Buying a house is a major decision and few people want to commit to such a life changing purchase in times of uncertainty. It’s no surprise therefore that the confusion, fear and downright shock that followed the EU referendum vote to leave has had an effect on sentiment in the housing market.
The latest survey from the Royal Institution of Chartered Surveyors confirmed what we all already suspected - that Brexit uncertainty has had an impact on market activity. New buyer enquiries declined significantly across the UK in June to its lowest reading since the mid-2008. The survey also recorded further decline in sales and many expect this to continue.
Last month also saw a reduction in house price growth. While values are still rising at a national level, they are doing so at a more moderate pace.
However, the extent to which this is a consumer reaction to political upheaval or a sign of things to come in the housing market is still unclear.
Appetite for clarity of the direction of the housing market is only matched by the dearth of data that would allow us to properly assess the situation. It will be autumn before all the numbers are in and even then, there will be great potential to misread the runes.
None of this is any help if you are in the middle of buying a home for the first-time or trading up. Should you just get on with it or wait? And if you do wait, how long for and will it be worth it?
For every homeowner worried about the potential erosion in the value of their asset, there is a prospective first-time buyer rubbing their hands and hoping for the kind of price drop that would really help them get on the ladder.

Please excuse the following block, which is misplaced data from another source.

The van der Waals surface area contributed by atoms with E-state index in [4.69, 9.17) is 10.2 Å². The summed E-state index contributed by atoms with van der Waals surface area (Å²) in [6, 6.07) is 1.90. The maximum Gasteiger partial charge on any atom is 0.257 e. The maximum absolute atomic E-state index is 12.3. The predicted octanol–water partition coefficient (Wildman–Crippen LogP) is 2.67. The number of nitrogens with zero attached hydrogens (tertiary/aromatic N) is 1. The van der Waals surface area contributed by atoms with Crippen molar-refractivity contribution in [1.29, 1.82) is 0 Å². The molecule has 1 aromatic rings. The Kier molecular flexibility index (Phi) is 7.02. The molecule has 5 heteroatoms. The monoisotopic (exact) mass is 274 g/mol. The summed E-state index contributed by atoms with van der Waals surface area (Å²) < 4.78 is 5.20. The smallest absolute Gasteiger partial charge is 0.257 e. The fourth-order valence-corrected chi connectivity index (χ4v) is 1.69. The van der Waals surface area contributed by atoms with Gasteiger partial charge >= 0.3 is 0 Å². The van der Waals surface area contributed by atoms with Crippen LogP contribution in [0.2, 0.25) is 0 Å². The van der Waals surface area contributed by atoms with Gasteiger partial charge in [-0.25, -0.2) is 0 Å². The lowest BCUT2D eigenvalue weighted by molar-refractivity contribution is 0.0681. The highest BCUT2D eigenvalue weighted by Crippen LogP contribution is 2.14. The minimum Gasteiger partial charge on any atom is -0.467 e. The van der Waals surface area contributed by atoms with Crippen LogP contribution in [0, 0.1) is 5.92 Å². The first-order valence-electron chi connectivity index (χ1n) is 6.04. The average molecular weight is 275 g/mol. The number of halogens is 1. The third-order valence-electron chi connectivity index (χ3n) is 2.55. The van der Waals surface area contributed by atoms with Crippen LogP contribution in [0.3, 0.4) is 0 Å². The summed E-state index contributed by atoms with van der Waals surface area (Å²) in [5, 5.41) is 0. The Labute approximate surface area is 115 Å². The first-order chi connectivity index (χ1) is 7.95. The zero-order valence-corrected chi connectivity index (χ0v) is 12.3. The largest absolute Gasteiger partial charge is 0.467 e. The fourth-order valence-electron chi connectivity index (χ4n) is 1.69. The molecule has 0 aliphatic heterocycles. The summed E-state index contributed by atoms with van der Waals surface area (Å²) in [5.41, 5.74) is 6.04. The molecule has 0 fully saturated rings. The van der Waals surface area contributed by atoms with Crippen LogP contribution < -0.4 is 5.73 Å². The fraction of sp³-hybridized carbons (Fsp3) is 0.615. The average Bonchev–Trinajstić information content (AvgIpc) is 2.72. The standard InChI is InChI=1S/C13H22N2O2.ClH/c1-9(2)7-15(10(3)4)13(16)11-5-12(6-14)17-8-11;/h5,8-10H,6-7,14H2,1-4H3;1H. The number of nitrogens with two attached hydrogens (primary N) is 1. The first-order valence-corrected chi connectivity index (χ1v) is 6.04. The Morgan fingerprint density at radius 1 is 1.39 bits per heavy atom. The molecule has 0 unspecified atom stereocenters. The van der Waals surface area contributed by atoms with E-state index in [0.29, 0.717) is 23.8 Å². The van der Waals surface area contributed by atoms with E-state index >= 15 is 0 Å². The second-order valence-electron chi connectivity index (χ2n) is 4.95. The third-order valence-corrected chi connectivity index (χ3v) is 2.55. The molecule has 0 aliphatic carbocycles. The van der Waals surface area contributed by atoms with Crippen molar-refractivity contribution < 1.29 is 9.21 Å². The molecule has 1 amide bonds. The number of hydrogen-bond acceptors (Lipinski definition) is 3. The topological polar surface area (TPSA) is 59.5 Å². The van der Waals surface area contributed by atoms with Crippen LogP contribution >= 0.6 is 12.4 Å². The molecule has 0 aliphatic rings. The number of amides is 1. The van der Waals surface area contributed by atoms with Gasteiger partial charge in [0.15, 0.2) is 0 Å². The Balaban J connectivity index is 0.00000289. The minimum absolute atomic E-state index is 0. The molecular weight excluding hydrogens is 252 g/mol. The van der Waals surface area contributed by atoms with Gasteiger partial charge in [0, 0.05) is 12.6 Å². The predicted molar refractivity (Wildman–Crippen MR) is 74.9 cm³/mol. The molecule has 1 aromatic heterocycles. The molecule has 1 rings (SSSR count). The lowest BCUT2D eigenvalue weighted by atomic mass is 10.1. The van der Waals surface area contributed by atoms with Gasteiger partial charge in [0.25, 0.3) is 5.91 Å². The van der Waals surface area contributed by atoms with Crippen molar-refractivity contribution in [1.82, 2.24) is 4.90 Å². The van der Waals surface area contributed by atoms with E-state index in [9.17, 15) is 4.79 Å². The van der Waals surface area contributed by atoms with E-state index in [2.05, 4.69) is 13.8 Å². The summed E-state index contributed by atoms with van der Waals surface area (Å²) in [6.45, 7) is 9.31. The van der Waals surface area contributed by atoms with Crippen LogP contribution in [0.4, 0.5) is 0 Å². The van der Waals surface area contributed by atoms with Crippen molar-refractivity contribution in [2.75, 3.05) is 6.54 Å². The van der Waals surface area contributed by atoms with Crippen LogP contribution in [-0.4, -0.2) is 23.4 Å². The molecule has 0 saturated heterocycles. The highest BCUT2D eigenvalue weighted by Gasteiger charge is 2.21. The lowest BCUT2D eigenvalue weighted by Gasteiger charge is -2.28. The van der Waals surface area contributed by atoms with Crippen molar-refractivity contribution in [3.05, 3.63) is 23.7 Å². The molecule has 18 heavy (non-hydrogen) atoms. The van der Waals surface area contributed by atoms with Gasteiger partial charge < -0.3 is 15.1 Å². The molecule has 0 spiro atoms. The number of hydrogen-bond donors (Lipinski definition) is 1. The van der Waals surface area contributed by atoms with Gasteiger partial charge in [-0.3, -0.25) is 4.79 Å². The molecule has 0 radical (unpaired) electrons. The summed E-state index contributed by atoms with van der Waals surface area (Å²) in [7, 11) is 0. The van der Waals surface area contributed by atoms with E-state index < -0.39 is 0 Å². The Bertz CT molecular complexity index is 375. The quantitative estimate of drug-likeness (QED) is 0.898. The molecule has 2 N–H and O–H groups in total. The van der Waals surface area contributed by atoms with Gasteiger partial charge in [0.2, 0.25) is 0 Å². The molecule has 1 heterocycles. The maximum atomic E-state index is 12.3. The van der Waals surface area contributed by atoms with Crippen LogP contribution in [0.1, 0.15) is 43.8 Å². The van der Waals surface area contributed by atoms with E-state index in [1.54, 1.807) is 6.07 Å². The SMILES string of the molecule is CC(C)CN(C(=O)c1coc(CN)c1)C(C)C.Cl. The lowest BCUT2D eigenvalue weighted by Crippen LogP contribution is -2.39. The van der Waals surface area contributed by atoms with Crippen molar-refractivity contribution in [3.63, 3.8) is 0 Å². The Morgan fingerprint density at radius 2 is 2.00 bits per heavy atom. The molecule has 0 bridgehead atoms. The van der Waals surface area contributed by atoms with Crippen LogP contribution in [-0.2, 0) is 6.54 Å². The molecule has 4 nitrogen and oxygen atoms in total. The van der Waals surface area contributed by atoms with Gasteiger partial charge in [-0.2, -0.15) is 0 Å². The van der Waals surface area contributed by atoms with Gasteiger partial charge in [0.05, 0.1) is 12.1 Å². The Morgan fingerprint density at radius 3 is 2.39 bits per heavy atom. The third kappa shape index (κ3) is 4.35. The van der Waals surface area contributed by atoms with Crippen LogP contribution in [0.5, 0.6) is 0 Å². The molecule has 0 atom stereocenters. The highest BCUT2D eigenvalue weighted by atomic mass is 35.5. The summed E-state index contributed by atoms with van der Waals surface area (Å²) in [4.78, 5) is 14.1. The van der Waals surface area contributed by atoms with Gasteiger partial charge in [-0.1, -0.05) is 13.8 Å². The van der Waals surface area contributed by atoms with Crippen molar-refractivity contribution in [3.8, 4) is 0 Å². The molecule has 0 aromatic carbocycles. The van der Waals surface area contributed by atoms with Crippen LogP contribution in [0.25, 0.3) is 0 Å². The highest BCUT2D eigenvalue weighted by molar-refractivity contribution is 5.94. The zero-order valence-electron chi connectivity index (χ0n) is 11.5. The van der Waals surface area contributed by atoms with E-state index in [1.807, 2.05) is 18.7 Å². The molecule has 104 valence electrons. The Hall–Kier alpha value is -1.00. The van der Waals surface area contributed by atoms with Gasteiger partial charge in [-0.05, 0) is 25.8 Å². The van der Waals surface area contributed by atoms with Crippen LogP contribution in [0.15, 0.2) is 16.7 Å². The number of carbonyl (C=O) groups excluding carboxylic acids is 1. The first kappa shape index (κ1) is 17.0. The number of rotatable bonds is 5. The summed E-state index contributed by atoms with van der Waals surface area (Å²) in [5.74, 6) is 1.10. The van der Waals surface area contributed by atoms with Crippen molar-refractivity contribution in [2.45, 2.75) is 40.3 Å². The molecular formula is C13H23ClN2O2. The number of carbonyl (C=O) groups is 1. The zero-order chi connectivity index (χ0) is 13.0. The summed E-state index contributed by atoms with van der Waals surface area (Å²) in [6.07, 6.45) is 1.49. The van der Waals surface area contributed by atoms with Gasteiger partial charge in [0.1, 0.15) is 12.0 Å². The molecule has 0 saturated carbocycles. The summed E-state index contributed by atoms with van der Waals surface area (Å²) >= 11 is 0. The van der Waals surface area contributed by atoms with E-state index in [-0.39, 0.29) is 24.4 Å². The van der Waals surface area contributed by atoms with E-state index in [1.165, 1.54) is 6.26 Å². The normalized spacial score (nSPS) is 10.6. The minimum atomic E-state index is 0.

Buying a home is a personal decision, but Savills' latest report, Brexit Briefing: Impact on the Mainstream Market, gives an overview to our thinking at this stage.
Over the coming weeks and months, we expect buyer caution to continue and consumer sentiment to fluctuate as negotiations to leave the EU proceed. This will have an impact in the number of sales, with fewer deals done. As a result, transaction numbers are likely to fall from the annual high of 1.3 million recently recorded.
The extent of that decline will depend on other factors. Firstly, how mortgage lenders react. Secondly, strength of the economy and how that affects consumer spending power.
At this point it’s business as usual as far as mortgages go. The base rate is at 0.5 per cent this month but the cost of borrowing is likely to stay lower for longer. The Bank of England is at great pains to ensure the lending cogs continue to turn. It has already eased capital requirements for banks, potentially freeing up £150 billion of capital.
Lenders' choice of customers, however, will be the thing to watch. Should banks perceive a risk, they will be less likely to lend to borrowers with small deposits who require loans at large multiples of their income.
That might raise the stakes for first-time buyers and particularly impact on London where affordability is already quite stretched.
Further down the line, economic factors will determine the health of the property market. Household finances could come under pressure from a spike in inflation triggered by a weak pound. The prospect of slower economic growth is likely to constrain income growth, reducing spending power further still.
All this is likely to affect house price growth. We have already seen the pace slacken and this could continue.
At this stage however, we don’t expect to see many forced sellers. In fact, one of the key features of the market at the moment is a lack of property for sale.
Though we can’t rule out price falls in some markets where affordability is really stretched, house prices will be underpinned by low interest rates and low supply. Sorry first-time buyers.
Susan Emmett is Director of Residential Research at Savills